Pamela Hearne Jardine, former Assistant Director of the University Museum, talked about her research into the conditions and cultural change on the Blackfeet Indian Reservation in Montana in the 1890's. She described how the Blackfeet progressed from an aggressive tribe that controlled trade over a large area of the American West to a demoralized yet fiercely independent group who had to depend on the U.S. government, as the Government's ill-conceived policies tried unsuccessfully to force the nomadic Blackfeet to become farmers.
She illustrated her talk with slides of Charles Stephens' exquisite drawings of Blackfeet artifacts and ceremonies and of his photographs that show the deplorable conditions of the Blackfeet reservation in 1891. Stephens, a Philadelphia artist and illustrator, lived among the Blackfeet for three months in 1891. While most museum-selected ethnographic collections of the late 19th century were made unsystematically, the well-documented collection of Blackfeet material culture in the Stephens Collection is a happy exception. Although Stephens was not trained as an anthropologist, he photographed scenes of daily life, kept a journal filled with sketches of the Indians, recorded ceremonies such as the Sun Dance, and made detailed drawings of artifacts and their use.
Pamela Hearne Jardine retired from the University of Pennsylvania Museum in 1998 after working there or 16 years. She was Keeper of the American Indian Collections from 1982 until 1989, then coordinator of Museum Services, then as Assistant Director of the Museum. In these administrative positions she was responsible for exhibit production and maintenance of the collections. She organized many exhibits, including Ancient Nubia, Egypt's Rival in Africa; Treasures form the Royal Tombs of Ur; and Pomo Indian Basket Weavers, Their Baskets and the Art Market. She also served as curator or co-curator for several exhibits, including The Silent Language of Guatemalan Textiles and River of Gold: Pre-Columbian Treasures from Sitio Conte.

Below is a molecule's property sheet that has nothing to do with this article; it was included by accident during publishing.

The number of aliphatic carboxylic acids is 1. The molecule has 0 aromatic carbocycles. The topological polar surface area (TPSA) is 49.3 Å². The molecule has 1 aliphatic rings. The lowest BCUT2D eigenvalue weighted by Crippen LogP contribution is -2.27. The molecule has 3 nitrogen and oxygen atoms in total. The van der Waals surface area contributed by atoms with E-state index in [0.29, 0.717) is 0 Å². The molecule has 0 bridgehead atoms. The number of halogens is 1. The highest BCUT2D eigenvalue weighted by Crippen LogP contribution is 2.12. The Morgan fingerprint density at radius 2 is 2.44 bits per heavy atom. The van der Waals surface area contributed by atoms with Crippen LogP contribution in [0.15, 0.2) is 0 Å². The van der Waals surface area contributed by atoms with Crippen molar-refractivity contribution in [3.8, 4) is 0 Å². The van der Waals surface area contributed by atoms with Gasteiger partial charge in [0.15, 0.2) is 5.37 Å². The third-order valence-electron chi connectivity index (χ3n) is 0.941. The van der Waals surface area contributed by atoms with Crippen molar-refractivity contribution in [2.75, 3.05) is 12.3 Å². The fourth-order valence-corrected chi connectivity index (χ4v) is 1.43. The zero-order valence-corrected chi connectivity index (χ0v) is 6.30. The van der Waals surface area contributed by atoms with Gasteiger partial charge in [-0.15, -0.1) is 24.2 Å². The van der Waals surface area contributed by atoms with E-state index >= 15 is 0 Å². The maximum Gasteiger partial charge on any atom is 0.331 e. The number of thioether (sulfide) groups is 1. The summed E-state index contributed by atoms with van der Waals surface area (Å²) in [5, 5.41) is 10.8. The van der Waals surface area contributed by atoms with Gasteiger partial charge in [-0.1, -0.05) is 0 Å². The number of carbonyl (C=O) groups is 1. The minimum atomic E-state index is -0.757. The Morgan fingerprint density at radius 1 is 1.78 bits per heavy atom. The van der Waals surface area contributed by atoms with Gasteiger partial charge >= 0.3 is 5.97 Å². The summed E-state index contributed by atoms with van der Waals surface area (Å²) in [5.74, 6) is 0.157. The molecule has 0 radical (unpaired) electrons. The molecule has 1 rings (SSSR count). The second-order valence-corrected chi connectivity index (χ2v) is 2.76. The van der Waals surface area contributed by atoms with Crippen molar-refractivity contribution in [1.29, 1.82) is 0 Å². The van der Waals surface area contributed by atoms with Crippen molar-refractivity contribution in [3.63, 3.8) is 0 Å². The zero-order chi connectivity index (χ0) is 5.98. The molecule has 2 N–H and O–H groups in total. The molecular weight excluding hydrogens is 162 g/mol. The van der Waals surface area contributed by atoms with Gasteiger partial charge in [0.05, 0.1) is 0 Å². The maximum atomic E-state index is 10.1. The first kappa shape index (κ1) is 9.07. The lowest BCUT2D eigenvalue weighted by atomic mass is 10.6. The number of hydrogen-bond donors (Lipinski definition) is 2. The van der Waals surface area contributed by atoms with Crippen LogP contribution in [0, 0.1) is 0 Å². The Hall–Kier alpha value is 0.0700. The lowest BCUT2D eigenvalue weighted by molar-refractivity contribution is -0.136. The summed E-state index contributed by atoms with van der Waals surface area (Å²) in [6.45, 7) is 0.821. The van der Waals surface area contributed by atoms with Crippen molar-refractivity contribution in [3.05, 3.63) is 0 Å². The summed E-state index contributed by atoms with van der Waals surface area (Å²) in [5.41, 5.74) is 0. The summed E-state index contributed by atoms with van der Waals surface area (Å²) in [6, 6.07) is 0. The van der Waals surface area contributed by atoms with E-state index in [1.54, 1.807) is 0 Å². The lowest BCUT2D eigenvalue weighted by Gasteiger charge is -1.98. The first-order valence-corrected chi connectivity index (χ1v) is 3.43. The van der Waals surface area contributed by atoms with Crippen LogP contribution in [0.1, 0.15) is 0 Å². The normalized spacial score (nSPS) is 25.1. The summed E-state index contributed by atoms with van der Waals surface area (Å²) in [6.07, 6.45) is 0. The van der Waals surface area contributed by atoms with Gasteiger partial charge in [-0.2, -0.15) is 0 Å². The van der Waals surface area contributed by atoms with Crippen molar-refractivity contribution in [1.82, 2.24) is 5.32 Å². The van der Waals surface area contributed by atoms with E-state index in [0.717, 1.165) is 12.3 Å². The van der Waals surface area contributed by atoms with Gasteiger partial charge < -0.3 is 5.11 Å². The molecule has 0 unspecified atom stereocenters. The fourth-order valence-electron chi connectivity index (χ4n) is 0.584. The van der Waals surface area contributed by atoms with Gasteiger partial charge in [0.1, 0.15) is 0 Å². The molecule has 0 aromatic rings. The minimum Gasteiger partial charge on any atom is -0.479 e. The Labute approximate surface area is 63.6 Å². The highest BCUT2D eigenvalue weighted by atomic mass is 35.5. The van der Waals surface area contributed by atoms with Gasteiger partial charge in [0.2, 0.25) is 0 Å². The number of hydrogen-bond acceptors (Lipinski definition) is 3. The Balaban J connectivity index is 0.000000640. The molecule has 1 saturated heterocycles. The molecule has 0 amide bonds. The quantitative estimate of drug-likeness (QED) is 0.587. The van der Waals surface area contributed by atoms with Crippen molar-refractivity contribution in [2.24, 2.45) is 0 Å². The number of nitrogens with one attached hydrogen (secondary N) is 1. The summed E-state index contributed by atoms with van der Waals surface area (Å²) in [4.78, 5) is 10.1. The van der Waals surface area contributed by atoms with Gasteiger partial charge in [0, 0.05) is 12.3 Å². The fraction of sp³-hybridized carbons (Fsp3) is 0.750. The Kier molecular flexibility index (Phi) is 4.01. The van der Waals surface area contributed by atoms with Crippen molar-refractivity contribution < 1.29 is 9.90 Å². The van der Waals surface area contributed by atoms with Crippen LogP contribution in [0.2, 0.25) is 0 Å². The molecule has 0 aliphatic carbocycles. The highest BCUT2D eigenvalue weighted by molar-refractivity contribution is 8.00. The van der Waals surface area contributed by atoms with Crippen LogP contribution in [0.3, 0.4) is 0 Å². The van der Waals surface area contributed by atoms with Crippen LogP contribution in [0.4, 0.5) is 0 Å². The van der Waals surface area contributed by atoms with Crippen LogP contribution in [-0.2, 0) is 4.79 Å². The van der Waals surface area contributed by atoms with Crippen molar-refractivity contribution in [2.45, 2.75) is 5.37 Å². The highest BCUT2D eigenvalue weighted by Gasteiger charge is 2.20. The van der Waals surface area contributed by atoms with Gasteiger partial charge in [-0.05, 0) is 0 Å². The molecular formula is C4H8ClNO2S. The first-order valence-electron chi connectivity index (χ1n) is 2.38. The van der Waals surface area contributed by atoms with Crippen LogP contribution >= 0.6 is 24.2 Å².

Since retirement, she has been conducting research for her Ph.D. on
the early Blackfeet Indian reservation years using Blackfeet Indian artifacts
and related archival material from the Museum's Charles H Stephens Collection.
More than 100 Blackfeet objects and a wealth of supporting archival material
are part of a much larger collection assembled by Philadelphia artist Charles
H. Stephens between 1863 and 1930. For three months in 1891 he collected
artifacts on the Blackfeet Reservation in Montana. During this period,he
photographed scenes of daily life, kept a journal filled with sketches
of the Indians, recorded ceremonies such as the Sun Dance, and made detailed
drawings of artifacts and their use. When he arrived at the Reservation
in 1891, Stephens encountered a totally demoralized people who had remained
fiercely independent and isolated until the great bison herds were depleted
in the early 1880s. Having lost their subsistence base and faced
starvation, the Blackfeet gave up their nomadic way of life and became totally dependent upon the US government.
This collection provides researchers with a rare opportunity to reconstruct the early reservation years of the Blackfeet, a period of dramatic cultural change about which little is known.
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